To pay for their passage, the landowner was to send collectors each year to gather the rent. The islanders were pretty angry with the landowner, feeling they had been duped into moving to the island. The deaths of neighbors and family members was fresh on their mind. It would have been likely they would have killed those sent to collect. By some twist of fate, the collectors did not arrive. Nobody can say for sure, but one old story says the landowner became ill and died before sending the collectors out for the first payment.

After a few years, some believe it was five years, a ship arrived claiming to being sent by the landowner’s wife, to collect the share of rent. Those in the party demanded several years worth of payment which they could not afford. Several of this group were killed and a few asked to live among the islanders, apparently smitten by some of the young ladies. The islanders do not know if any of the collectors ever returned but this was the only time the islanders were asked to pay rent.

One has to review the life of the rural Scandinavian of the past to get a feel for life on Lendirro Rikkiivannen a-Koutiivannen Mååde. As the years passed, a pastoral life of raising animals and growing crops prevailed. Land disputes had been handled and all the families had a fairly equal shot at providing for their family.

As is typical in earlier times, animals, mostly cows, goats and sheep are raised. Crops are planted to provide food for the animals and family. The land is void of fencing which permit’s the animals to go where they want. To solve the wandering animal problem, each family composed their own wordless song the animals learned. Since food usually followed, the animals, even if out of sight, would come to the person singing the song the animals knew. You might ask why they sang instead of just calling the animals home. It is factual that singing loudly travels further than spoken word.

This type of singing is called ‘kulning’. It is still preserved today, not only on Lendirro Rikkiivannen a-Koutiivannen Mååde.

Because there were no fences, animals could easily trample or eat crops raised during the short growing season, so sending the cattle off to a summer pasture was wise. Each summer, the young girls of a family would take their animals to the more rugged portion of the island where each family has a certain section of land. The cattle were grazed here in the warmer months. Once the crops were harvested, the young girls and the animals returned.

‘Kulning’ was especially important in the remote summer pastures. Wild animals were always a threat and the limited sight meant animals could easily get lost. The singing kept animals nearby and predators far enough away. Still, in the summer pastures, just like at the homestead, problems arose. This style of singing was a version of the telephone. There were uniform ‘calls’ that were used to indicate when an animal had been lost or when a person needed help. Not only the animals knew the family songs but the people did as well. As was the custom, a visitor or someone passing across your land, would announce their presence by ‘kulning’.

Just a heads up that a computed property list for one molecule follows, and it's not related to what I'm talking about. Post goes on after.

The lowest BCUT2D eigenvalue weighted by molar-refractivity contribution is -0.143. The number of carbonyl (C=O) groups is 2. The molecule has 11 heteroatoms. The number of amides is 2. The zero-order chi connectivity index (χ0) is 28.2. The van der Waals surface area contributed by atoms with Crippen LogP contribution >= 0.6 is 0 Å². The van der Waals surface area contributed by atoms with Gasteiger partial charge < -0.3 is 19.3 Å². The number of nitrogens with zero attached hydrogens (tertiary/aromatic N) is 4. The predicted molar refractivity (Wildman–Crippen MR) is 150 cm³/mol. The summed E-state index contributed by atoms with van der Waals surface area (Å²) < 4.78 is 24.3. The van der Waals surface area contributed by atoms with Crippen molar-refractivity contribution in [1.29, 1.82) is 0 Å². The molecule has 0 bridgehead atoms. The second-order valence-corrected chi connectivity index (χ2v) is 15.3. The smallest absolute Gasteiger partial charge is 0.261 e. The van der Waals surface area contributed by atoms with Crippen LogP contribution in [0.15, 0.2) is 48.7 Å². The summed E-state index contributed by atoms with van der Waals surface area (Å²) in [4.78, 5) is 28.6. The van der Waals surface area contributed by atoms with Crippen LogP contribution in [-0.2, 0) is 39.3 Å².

While ‘kulning’ was primarily done by women and girls, the men also would sing when the need arose.
‘Kulning’ is still practiced today as well as the pastoral lifestyle. It might be said time left Lendirro Rikkiivannen a-Koutiivannen Mååde behind long ago. Life on Lendirro Rikkiivannen a-Koutiivannen Mååde is virtually unchanged from centuries ago.

Geographically, Lendirro Rikkiivannen a-Koutiivannen Mååde is 43 square miles. The southern part of the island tends to be lower in elevation while the northern region is made up of more defined hills and valleys. The center of the island, considered rolling hills, is generally best for farming and like the middle and northern areas, has a number of small fresh water springs. The southern areas are gently rolling and a bit sandier, making this region a great growing area for berries that grow wild on the island. While the southern region has few trees, the middle has a few stands of trees but the northern region is noted for its many small forests. Lendirro Rikkiivannen a-Koutiivannen Mååde, in short, ended up having all the requirements of a pastoral life. Ironically, the islanders never took to the waters around the island to sustain them.